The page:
a tidal scene in scotland

Daniel Fernández Pascual wins 2020 Wheelwright Prize, will research oyster farm technology

The Harvard Graduate School of Design (GSD) has named Daniel Fernández Pascual, a Spanish-born, London-based architect, urban designer, educator, and researcher as the recipient of the 2020 Wheelwright Prize. Now in its eighth year as an international open competition, the Wheelwright Prize, which first originated at Harvard GSD in 1935, is a research travel-based grant

A biomorphic object with a swirling, nacre-like texture.

Neri Oxman grows tools for the future at new MoMA retrospective

A pioneer in materials, objects, and construction, Neri Oxman is showing work from her 20-year career as an architect, designer, and inventor at the Neri Oxman: Material Ecology exhibition currently on view until May 20 at New York City’s Museum of Modern Art (MoMA). Curated by Paola Antonelli with help from curatorial assistant Anna Burckhardt, Oxman’s work on display explores the intersection of the

A white building with large lit letters reading ARTLAB.

Barkow Leibinger and Sasaki create a radiant, net-zero ArtLab for Harvard

The Berlin-based Barkow Leibinger, with the help of the Boston-based architect of record Sasaki, has created the adaptable, translucent ArtLab for Harvard. As the university expands across the river into Boston’s Allston neighborhood, they’ve been developing an ArtYard—a contemporary, arts-focused answer to the walled Harvard Yard in Cambridge. Barkow Leibinger’s brief was to create an adaptable,

The slightly-faceted facade of a building with a blue-ish scratch patterned solar panel.

Kiki and Joost design patterned panels to help make solar facades as commonplace as bricks or wood

As sustainability continues to enter the fore in design decisions, there has been an increased push to make photovoltaic technology more aesthetically adaptable, moving away from just the standard array of blue solar panels installed on rooftops. Tesla’s troubled Solarglass Roof has promised to look just like standard shingles and UNSense, the tech spinoff of UNStudio, has been hard at work on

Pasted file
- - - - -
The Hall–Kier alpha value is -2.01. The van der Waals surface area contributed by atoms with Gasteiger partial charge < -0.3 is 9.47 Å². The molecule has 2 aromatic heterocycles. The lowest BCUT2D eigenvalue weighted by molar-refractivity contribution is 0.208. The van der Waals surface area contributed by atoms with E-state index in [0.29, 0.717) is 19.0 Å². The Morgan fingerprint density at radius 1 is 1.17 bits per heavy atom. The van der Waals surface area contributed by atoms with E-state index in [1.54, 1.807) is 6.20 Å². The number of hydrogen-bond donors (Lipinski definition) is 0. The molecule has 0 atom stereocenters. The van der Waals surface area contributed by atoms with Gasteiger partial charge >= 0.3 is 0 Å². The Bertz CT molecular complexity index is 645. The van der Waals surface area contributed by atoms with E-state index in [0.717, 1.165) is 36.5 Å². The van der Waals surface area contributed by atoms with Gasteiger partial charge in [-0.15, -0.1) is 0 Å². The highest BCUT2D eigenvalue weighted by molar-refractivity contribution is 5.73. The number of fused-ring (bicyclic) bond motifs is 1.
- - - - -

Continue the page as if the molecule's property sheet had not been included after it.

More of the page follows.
A bird's eye view of a futuristic city

Expo 2020 Dubai pavilions will showcase global innovations in sustainability and design

Long before the telephone, the airplane, and the internet, the original World’s Fair was created in 1851 as a method of presenting the achievements of all the world’s nations in a single setting. Countless modern accomplishments—among them, the telephone, the Ferris wheel, the dishwasher, and even the Eiffel Tower—have all debuted at various World’s Fairs

A top-down photo of a snowy landscape with four two-story structures in different colors.

Alaska’s Cold Climate Housing Research Center is rethinking how the Circumpolar North builds

The Cold Climate Housing Research Center (CCHRC) describes itself as “an industry-based, nonprofit corporation created to facilitate the development, use, and testing of energy-efficient, durable, healthy, and cost-effective building technologies for people living in circumpolar regions around the globe.” Aaron Cooke, the architect who leads the Sustainable Northern Communities Program at the CCHRC in Fairbanks, Alaska, is

A concrete cube pavilion with puzzle piece–like panels that has bulbous forms made of white circles growing out of it.

Gerardo Broissin creates a lush microclimate inside a puzzle pavilion

Mexico City-based architect Gerardo Broissin has created a jigsaw puzzle-like concrete structure for the courtyard of the celebrated Museo Tamayo. Built for Design Week Mexico this fall, the pavilion, known as Egaligilo (Esperanto for equalizer), forms its own porous microclimate full of ferns and shrubs.  In order for the pavilion to successfully keep the plants healthy,